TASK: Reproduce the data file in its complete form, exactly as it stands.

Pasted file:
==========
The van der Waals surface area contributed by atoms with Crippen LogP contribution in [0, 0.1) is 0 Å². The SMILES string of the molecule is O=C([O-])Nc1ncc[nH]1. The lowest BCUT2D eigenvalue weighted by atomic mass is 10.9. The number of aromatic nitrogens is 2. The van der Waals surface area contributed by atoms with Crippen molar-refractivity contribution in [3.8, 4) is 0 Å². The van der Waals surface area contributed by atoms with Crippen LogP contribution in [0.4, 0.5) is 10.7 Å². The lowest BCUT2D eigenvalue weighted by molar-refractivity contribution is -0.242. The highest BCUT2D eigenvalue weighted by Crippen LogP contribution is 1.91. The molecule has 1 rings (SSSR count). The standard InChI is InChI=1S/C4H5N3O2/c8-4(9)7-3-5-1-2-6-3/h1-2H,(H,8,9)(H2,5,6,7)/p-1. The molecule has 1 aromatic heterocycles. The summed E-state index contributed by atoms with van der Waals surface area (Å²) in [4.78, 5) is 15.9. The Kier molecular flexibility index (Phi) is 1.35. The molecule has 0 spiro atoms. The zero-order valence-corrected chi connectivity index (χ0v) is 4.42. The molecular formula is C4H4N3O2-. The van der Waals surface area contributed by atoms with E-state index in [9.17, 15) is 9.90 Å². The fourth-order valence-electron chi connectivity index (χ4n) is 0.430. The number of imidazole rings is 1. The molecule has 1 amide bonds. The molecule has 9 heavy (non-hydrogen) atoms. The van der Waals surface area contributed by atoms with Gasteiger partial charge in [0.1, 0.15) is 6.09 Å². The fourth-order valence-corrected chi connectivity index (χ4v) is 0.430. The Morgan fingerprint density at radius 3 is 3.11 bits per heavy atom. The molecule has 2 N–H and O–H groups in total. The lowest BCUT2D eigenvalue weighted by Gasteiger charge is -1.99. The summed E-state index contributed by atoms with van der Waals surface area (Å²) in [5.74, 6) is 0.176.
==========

The van der Waals surface area contributed by atoms with Crippen LogP contribution in [0, 0.1) is 0 Å². The SMILES string of the molecule is O=C([O-])Nc1ncc[nH]1. The lowest BCUT2D eigenvalue weighted by atomic mass is 10.9. The number of aromatic nitrogens is 2. The van der Waals surface area contributed by atoms with Crippen molar-refractivity contribution in [3.8, 4) is 0 Å². The van der Waals surface area contributed by atoms with Crippen LogP contribution in [0.4, 0.5) is 10.7 Å². The lowest BCUT2D eigenvalue weighted by molar-refractivity contribution is -0.242. The highest BCUT2D eigenvalue weighted by Crippen LogP contribution is 1.91. The molecule has 1 rings (SSSR count). The standard InChI is InChI=1S/C4H5N3O2/c8-4(9)7-3-5-1-2-6-3/h1-2H,(H,8,9)(H2,5,6,7)/p-1. The molecule has 1 aromatic heterocycles. The summed E-state index contributed by atoms with van der Waals surface area (Å²) in [4.78, 5) is 15.9. The Kier molecular flexibility index (Phi) is 1.35. The molecule has 0 spiro atoms. The zero-order valence-corrected chi connectivity index (χ0v) is 4.42. The molecular formula is C4H4N3O2-. The van der Waals surface area contributed by atoms with E-state index in [9.17, 15) is 9.90 Å². The fourth-order valence-electron chi connectivity index (χ4n) is 0.430. The number of imidazole rings is 1. The molecule has 1 amide bonds. The molecule has 9 heavy (non-hydrogen) atoms. The van der Waals surface area contributed by atoms with Gasteiger partial charge in [0.1, 0.15) is 6.09 Å². The fourth-order valence-corrected chi connectivity index (χ4v) is 0.430. The Morgan fingerprint density at radius 3 is 3.11 bits per heavy atom. The molecule has 2 N–H and O–H groups in total. The lowest BCUT2D eigenvalue weighted by Gasteiger charge is -1.99. The summed E-state index contributed by atoms with van der Waals surface area (Å²) in [5.74, 6) is 0.176.